Life inside historic lodge inspires Bishopston filmmaker

August 06 2013
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The hidden Tudor splendour of a historic Bristol building is the inspiration behind a new film created by a Bishopston resident.

The hidden Tudor splendour of a historic Bristol building is the inspiration behind a new film created by a Bishopston resident.

Actress and journalist Theresa Roche said she was left with “burning questions” about the past occupants of the 16th-century Red Lodge, in Park Row, after paying a visit to what is now a museum.

Theresa’s research uncovered a host of interesting characters connected to the house between the 1580s and the 1920s, who she has brought back to life in a documentary.

The Red Lodge, Bristol’s Hidden Gem premiered at the Orpheus Cinema in Henleaze in June and is now available online.

Theresa, a history graduate, said: “I’d often walked past the bleak-looking walls of The Red Lodge vaguely thinking that I ought to pop in there one day, though suspecting the interior would be a bit like an enormous cowshed. 

“Of course when I did finally visit I discovered jaw-dropping Tudor splendour, for the lodge is one of the last surviving luxury domestic interiors in South
West England showcasing wooden-panelled walls in The Great Oak Room, ornate plasterwork on the ceiling and a magnificently carved stone fireplace.” The Red Lodge: Bristol's Hidden Gem

The 25-minute documentary, produced by Theresa’s independent film company Galliard Films, features 12 actors who recreate scenes from the building’s history, from the knighting of diplomat John Young by Queen Elizabeth I before he built the lodge, then following his wild son and heir Robert Young to wealthy merchant Derek Popley, whose business dealings landed him in jail.

The film covers the lodge’s various incarnations as family home, elegant boarding school for ladies and as a reform school for young offenders.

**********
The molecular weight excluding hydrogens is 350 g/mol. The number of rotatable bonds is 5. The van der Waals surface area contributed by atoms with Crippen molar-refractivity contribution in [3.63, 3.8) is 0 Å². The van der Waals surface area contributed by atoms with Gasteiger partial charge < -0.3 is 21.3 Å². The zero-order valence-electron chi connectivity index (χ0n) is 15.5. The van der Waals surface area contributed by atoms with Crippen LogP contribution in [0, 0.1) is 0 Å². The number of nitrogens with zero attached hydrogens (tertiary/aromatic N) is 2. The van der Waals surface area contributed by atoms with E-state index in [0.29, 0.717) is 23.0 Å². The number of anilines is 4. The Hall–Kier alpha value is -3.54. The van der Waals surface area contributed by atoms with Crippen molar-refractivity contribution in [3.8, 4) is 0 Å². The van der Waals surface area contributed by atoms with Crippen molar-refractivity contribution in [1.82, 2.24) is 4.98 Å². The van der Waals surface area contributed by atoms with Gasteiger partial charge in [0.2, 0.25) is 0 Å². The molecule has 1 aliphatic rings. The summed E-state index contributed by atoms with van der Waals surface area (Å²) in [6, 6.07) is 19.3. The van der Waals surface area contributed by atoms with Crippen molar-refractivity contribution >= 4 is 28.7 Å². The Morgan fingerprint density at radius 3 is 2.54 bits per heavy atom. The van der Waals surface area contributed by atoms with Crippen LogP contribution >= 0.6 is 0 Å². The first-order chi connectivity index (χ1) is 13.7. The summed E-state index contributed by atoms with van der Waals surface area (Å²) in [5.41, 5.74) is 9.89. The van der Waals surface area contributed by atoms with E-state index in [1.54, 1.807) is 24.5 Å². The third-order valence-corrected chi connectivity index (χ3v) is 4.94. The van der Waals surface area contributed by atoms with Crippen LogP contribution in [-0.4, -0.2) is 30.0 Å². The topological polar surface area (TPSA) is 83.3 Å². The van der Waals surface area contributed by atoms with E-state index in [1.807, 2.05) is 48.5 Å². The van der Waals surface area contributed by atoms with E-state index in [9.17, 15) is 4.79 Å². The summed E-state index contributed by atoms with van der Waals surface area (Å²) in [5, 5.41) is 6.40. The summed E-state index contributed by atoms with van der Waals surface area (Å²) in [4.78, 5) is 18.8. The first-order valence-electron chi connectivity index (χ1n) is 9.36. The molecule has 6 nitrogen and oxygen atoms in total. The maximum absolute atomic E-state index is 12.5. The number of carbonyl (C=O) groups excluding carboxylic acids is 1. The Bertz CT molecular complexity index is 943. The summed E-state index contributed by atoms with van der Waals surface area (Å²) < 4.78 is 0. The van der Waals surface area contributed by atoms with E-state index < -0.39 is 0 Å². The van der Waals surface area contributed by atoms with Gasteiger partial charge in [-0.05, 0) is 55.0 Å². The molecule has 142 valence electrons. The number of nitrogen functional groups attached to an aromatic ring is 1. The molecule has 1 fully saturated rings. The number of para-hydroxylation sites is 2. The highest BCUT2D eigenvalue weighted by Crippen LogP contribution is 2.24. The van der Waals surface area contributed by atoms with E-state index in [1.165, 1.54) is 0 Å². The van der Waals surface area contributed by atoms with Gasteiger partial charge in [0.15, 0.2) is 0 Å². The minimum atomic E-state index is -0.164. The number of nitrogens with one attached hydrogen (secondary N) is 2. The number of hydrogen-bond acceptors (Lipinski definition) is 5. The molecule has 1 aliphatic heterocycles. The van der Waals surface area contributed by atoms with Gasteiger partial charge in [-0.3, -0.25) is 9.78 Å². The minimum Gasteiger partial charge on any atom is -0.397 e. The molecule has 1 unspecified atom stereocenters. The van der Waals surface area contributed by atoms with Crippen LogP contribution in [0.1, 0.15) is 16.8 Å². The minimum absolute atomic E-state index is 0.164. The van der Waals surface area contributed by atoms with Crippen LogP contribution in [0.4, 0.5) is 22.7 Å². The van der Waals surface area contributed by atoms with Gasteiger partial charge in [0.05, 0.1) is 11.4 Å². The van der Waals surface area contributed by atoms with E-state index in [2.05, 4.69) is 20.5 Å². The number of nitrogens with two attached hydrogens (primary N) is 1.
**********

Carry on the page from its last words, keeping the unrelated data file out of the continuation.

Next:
Theresa added: “My subsequent research uncovered the fact that, rather like the building itself, some of these historical occupiers were themselves “hidden gems” because some of them were major players in politics, medicine and social reform. I became determined to make a film specifically about them and so give contemporary Bristolians a glimpse of these fascinating citizens.”

Theresa said Carnival Costumes in Redland and make-up artist Claudia Spoto, also of Redland, were instrumental in dressing the cast, while Bristol City Museum & Art Gallery staff provided invaluable help and curator Karin Walton is the featured expert in the film.

Theresa, who is working on another local history film, added: “I do hope it will tweak the interest of both visitors to Bristol and also of local families who want a quick trip out to somewhere fascinating during the school holidays and, after all, entry to the lodge is free.”

The Red Lodge, Bristol’s Hidden Gem can be viewed at

  • The Red Lodge Museum is open Tuesday to Sunday and Bank Holiday Mondays, 10.30am to 4pm, during August. Visit Bristol City Council’s Museums and Galleries webpage at for more details.